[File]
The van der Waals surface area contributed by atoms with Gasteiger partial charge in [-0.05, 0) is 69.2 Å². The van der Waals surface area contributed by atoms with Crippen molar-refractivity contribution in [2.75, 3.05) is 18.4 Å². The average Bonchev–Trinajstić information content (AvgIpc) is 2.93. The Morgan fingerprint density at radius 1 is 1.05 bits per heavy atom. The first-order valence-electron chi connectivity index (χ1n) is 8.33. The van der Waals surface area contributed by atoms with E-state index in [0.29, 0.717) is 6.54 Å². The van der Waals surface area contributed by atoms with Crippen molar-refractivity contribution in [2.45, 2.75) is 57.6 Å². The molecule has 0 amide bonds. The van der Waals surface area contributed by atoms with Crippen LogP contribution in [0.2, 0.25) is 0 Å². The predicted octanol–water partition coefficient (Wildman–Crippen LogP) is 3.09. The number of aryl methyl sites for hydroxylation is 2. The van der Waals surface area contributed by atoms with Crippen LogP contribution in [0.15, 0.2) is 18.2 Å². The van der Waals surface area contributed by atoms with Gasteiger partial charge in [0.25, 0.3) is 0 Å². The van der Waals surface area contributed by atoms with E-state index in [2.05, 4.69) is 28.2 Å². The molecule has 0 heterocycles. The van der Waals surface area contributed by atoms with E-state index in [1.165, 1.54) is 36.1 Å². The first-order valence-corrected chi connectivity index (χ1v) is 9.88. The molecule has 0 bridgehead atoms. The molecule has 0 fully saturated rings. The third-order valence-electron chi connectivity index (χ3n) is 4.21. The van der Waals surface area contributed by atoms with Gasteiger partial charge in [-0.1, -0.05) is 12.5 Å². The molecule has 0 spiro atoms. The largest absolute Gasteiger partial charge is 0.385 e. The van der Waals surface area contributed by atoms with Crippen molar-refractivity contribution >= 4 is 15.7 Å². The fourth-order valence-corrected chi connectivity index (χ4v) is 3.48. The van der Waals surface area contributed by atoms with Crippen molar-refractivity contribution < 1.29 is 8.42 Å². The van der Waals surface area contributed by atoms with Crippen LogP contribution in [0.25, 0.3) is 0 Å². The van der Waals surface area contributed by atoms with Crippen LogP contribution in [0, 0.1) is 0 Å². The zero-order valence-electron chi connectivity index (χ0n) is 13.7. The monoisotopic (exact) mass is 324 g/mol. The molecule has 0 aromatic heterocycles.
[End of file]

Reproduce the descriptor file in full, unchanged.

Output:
The van der Waals surface area contributed by atoms with Gasteiger partial charge in [-0.05, 0) is 69.2 Å². The van der Waals surface area contributed by atoms with Crippen molar-refractivity contribution in [2.75, 3.05) is 18.4 Å². The average Bonchev–Trinajstić information content (AvgIpc) is 2.93. The Morgan fingerprint density at radius 1 is 1.05 bits per heavy atom. The first-order valence-electron chi connectivity index (χ1n) is 8.33. The van der Waals surface area contributed by atoms with E-state index in [0.29, 0.717) is 6.54 Å². The van der Waals surface area contributed by atoms with Crippen molar-refractivity contribution in [2.45, 2.75) is 57.6 Å². The molecule has 0 amide bonds. The van der Waals surface area contributed by atoms with Crippen LogP contribution in [0.2, 0.25) is 0 Å². The predicted octanol–water partition coefficient (Wildman–Crippen LogP) is 3.09. The number of aryl methyl sites for hydroxylation is 2. The van der Waals surface area contributed by atoms with Crippen LogP contribution in [0.15, 0.2) is 18.2 Å². The van der Waals surface area contributed by atoms with Gasteiger partial charge in [0.25, 0.3) is 0 Å². The van der Waals surface area contributed by atoms with E-state index in [2.05, 4.69) is 28.2 Å². The molecule has 0 heterocycles. The van der Waals surface area contributed by atoms with E-state index in [1.165, 1.54) is 36.1 Å². The first-order valence-corrected chi connectivity index (χ1v) is 9.88. The molecule has 0 bridgehead atoms. The molecule has 0 fully saturated rings. The third-order valence-electron chi connectivity index (χ3n) is 4.21. The van der Waals surface area contributed by atoms with Gasteiger partial charge in [-0.1, -0.05) is 12.5 Å². The molecule has 0 spiro atoms. The largest absolute Gasteiger partial charge is 0.385 e. The van der Waals surface area contributed by atoms with Crippen molar-refractivity contribution >= 4 is 15.7 Å². The fourth-order valence-corrected chi connectivity index (χ4v) is 3.48. The van der Waals surface area contributed by atoms with Crippen molar-refractivity contribution < 1.29 is 8.42 Å². The van der Waals surface area contributed by atoms with Crippen LogP contribution in [0.25, 0.3) is 0 Å². The van der Waals surface area contributed by atoms with Crippen LogP contribution in [0, 0.1) is 0 Å². The zero-order valence-electron chi connectivity index (χ0n) is 13.7. The monoisotopic (exact) mass is 324 g/mol. The molecule has 0 aromatic heterocycles.